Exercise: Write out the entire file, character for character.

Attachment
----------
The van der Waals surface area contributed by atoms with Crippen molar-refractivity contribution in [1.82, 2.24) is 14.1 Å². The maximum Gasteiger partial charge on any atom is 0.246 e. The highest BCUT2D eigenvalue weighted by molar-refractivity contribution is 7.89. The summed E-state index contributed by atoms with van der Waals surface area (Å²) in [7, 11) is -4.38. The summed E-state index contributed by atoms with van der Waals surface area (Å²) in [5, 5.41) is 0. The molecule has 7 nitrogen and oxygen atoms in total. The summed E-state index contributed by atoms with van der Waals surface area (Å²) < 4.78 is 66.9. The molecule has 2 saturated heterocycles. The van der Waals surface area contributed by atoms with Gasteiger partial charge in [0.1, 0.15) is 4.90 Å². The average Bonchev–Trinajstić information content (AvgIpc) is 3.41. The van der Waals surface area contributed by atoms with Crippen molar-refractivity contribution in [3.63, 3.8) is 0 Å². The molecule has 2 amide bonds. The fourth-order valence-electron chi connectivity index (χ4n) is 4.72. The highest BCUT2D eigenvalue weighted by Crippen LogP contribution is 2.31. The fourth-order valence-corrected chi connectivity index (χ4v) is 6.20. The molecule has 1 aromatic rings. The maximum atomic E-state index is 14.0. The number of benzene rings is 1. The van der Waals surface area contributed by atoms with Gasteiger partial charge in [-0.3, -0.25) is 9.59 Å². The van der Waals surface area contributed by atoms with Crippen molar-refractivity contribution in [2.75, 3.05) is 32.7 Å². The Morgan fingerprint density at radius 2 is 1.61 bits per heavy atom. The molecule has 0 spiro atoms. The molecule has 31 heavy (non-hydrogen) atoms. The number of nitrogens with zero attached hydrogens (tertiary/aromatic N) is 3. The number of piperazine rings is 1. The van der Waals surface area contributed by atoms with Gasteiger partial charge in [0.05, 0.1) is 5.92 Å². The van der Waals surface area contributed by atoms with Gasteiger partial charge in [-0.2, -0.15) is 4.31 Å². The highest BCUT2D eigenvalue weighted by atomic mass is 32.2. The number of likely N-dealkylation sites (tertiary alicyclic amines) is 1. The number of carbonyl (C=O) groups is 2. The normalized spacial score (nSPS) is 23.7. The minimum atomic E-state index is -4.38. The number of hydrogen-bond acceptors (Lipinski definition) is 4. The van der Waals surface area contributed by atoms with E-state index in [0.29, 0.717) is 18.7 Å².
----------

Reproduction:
The van der Waals surface area contributed by atoms with Crippen molar-refractivity contribution in [1.82, 2.24) is 14.1 Å². The maximum Gasteiger partial charge on any atom is 0.246 e. The highest BCUT2D eigenvalue weighted by molar-refractivity contribution is 7.89. The summed E-state index contributed by atoms with van der Waals surface area (Å²) in [7, 11) is -4.38. The summed E-state index contributed by atoms with van der Waals surface area (Å²) in [5, 5.41) is 0. The molecule has 7 nitrogen and oxygen atoms in total. The summed E-state index contributed by atoms with van der Waals surface area (Å²) < 4.78 is 66.9. The molecule has 2 saturated heterocycles. The van der Waals surface area contributed by atoms with Gasteiger partial charge in [0.1, 0.15) is 4.90 Å². The average Bonchev–Trinajstić information content (AvgIpc) is 3.41. The van der Waals surface area contributed by atoms with Crippen molar-refractivity contribution in [3.63, 3.8) is 0 Å². The molecule has 2 amide bonds. The fourth-order valence-electron chi connectivity index (χ4n) is 4.72. The highest BCUT2D eigenvalue weighted by Crippen LogP contribution is 2.31. The fourth-order valence-corrected chi connectivity index (χ4v) is 6.20. The molecule has 1 aromatic rings. The maximum atomic E-state index is 14.0. The number of benzene rings is 1. The van der Waals surface area contributed by atoms with Gasteiger partial charge in [-0.3, -0.25) is 9.59 Å². The van der Waals surface area contributed by atoms with Crippen molar-refractivity contribution in [2.75, 3.05) is 32.7 Å². The Morgan fingerprint density at radius 2 is 1.61 bits per heavy atom. The molecule has 0 spiro atoms. The molecule has 31 heavy (non-hydrogen) atoms. The number of nitrogens with zero attached hydrogens (tertiary/aromatic N) is 3. The number of piperazine rings is 1. The van der Waals surface area contributed by atoms with Gasteiger partial charge in [0.05, 0.1) is 5.92 Å². The van der Waals surface area contributed by atoms with Gasteiger partial charge in [-0.2, -0.15) is 4.31 Å². The highest BCUT2D eigenvalue weighted by atomic mass is 32.2. The number of likely N-dealkylation sites (tertiary alicyclic amines) is 1. The number of carbonyl (C=O) groups is 2. The normalized spacial score (nSPS) is 23.7. The minimum atomic E-state index is -4.38. The number of hydrogen-bond acceptors (Lipinski definition) is 4. The van der Waals surface area contributed by atoms with E-state index in [0.29, 0.717) is 18.7 Å².